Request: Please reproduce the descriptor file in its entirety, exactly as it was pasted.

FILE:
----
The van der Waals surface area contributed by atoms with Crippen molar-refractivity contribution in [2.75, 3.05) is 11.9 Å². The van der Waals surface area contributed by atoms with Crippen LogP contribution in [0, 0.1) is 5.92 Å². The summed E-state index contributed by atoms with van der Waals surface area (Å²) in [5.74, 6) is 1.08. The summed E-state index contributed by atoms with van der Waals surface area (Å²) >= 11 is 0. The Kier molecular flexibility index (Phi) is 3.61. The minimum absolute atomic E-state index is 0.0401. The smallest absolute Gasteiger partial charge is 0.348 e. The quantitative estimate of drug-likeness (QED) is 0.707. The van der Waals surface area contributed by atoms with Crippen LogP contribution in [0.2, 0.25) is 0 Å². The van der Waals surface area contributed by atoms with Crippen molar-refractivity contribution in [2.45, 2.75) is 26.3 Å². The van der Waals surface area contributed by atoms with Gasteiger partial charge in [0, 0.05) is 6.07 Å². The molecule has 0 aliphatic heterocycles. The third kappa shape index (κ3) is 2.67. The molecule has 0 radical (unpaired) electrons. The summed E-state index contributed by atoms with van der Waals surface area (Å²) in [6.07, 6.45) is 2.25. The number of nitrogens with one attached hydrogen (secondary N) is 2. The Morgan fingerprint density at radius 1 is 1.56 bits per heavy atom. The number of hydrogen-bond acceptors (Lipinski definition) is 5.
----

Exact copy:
The van der Waals surface area contributed by atoms with Crippen molar-refractivity contribution in [2.75, 3.05) is 11.9 Å². The van der Waals surface area contributed by atoms with Crippen LogP contribution in [0, 0.1) is 5.92 Å². The summed E-state index contributed by atoms with van der Waals surface area (Å²) in [5.74, 6) is 1.08. The summed E-state index contributed by atoms with van der Waals surface area (Å²) >= 11 is 0. The Kier molecular flexibility index (Phi) is 3.61. The minimum absolute atomic E-state index is 0.0401. The smallest absolute Gasteiger partial charge is 0.348 e. The quantitative estimate of drug-likeness (QED) is 0.707. The van der Waals surface area contributed by atoms with Crippen LogP contribution in [0.2, 0.25) is 0 Å². The van der Waals surface area contributed by atoms with Crippen molar-refractivity contribution in [2.45, 2.75) is 26.3 Å². The van der Waals surface area contributed by atoms with Gasteiger partial charge in [0, 0.05) is 6.07 Å². The molecule has 0 aliphatic heterocycles. The third kappa shape index (κ3) is 2.67. The molecule has 0 radical (unpaired) electrons. The summed E-state index contributed by atoms with van der Waals surface area (Å²) in [6.07, 6.45) is 2.25. The number of nitrogens with one attached hydrogen (secondary N) is 2. The Morgan fingerprint density at radius 1 is 1.56 bits per heavy atom. The number of hydrogen-bond acceptors (Lipinski definition) is 5.